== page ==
It is perhaps because The Historical Novel does not fit neatly into this categorization that it has suffered a relative neglect when compared with Lukács’ more well known texts.  This obscurity has unfortunately led to the Marxist tradition’s under-utilization of an exceptionally wide-ranging work.  Indeed, the sheer breath of topics covered in this work, which significantly opens up our picture of Lukács as a Marxist thinker, should mark it as a resource for a whole host of streams of Marxist thought.

For example, the book opens with a discussion of the formation of modern historical consciousness.  For Lukács,  modern historical inquiry began with the struggle against absolutism.  Enlightenment thinkers, particularly in France, endeavored to portray the unreasonableness of absolutist rule, its arbitrary and capricious nature.  Historical inquiry became a weapon in this battle, as ‘the lessons of history provide the principles with whose help a “reasonable” society, a “reasonable” state may be created’ (Lukács 20).  This was the role played by historical works such as Voltaire’s Henriade.

In Germany, the situation was much different.  Living in a land fractured into competing princedoms, the philosophers of the German Enlightenment found need not only for a historical explanation of their current state, but also a “national past greatness” which could “giv[e] strength to hopes of national rebirth” (22).  While Lukács is vague as to whether this past national greatness refers to some real past state or, in the mode of present studies, something imagined, he is clear that the invention of the modern nation was an act of tremendous intellectual labor, and not some inevitable form of social existence.  There is thus an intimate relationship between the emergence of nationalism as a modern structure of feeling and the emergence of historical consciousness.

The French Revolution transformed this process in two ways.  First, the rise of a reactionary historical tradition (de Maistre, Burke) forced progressive Enlightenment thinkers to deepen their historical method.  The reactionary historians countered the critique of absolutism by arguing that history evinced a slow logic of change, a gradual accumulation of shifts in tradition which were beyond the control of any one generation.  The great sin of the French Revolution, for these thinkers, was its dramatic severing of the traditions  holding the nation together.  To respond to this critique, Enlightenment historians were forced to move beyond a story of history as reason versus unreason, and instead comprehend the historical necessity of various forms of seemingly unreasonable society (this is the historical consciousness which reaches its apogee, in idealist form, in the philosophy of Hegel).  Here the French Revolution appears not as some catastrophic break from previous history, but instead as the rational form of a society which had outgrown the constraints of feudal rule.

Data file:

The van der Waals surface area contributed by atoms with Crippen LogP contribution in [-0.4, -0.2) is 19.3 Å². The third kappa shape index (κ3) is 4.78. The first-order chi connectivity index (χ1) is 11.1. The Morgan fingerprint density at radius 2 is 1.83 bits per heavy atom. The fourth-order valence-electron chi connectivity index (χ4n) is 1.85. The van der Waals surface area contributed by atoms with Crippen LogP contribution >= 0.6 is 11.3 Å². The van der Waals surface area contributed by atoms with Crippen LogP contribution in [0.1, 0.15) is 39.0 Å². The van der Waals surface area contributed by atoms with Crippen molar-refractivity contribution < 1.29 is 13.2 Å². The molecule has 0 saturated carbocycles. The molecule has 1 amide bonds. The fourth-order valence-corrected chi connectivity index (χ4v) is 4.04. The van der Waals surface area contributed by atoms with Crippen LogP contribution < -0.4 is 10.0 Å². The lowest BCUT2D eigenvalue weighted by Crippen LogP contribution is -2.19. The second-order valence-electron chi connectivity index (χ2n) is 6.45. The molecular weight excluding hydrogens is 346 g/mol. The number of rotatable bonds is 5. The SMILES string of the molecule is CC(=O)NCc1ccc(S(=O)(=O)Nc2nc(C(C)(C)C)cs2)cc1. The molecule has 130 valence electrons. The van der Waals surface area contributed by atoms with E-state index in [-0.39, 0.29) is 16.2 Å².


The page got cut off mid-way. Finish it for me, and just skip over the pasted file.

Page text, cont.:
The second transformation was of a more material nature.  The wars which followed the French Revolution resulted in the creation, for the first time, of mass armies on a European scale.  The involvement of broader layers of the population in the making of history “enormously strengthens the feeling first there there is such a thing as history, that it is an uninterrupted process of changes and finally that it has a direct effect upon the life of every individual” (23).  Later, Lukács argues that this popular involvement in history was a vital precondition of the historical novel, insofar as it furnished a means of narrating world-historical changes.

The preceding summary only covers the first twenty pages or so of The Historical Novel.  Yet I hope it is clear that Lukács’ discussion of nationalism and historical consciousness, despite its brevity, constitutes a real resource for Marxist discussions of the topic.  Its neglect is obvious in the fact that two excellent (relatively) recent articles on nationalism, both from writers sympathetic to Lukács, ignore his contributions in this area[1].

If The Historical Novel broadens our picture of what Lukács was a philosopher of, it also transforms our received image of his method.  For  example, the Althusserian concept of overdetermination has oven been deployed against Lukács as a critique of his supposed “expressive totality,” in which every level of reality is nothing but the expression a single, primary contradiction.  But compare Lukács discussion of social upheaval (in the context of a discussion of historical drama) with Althusser’s own: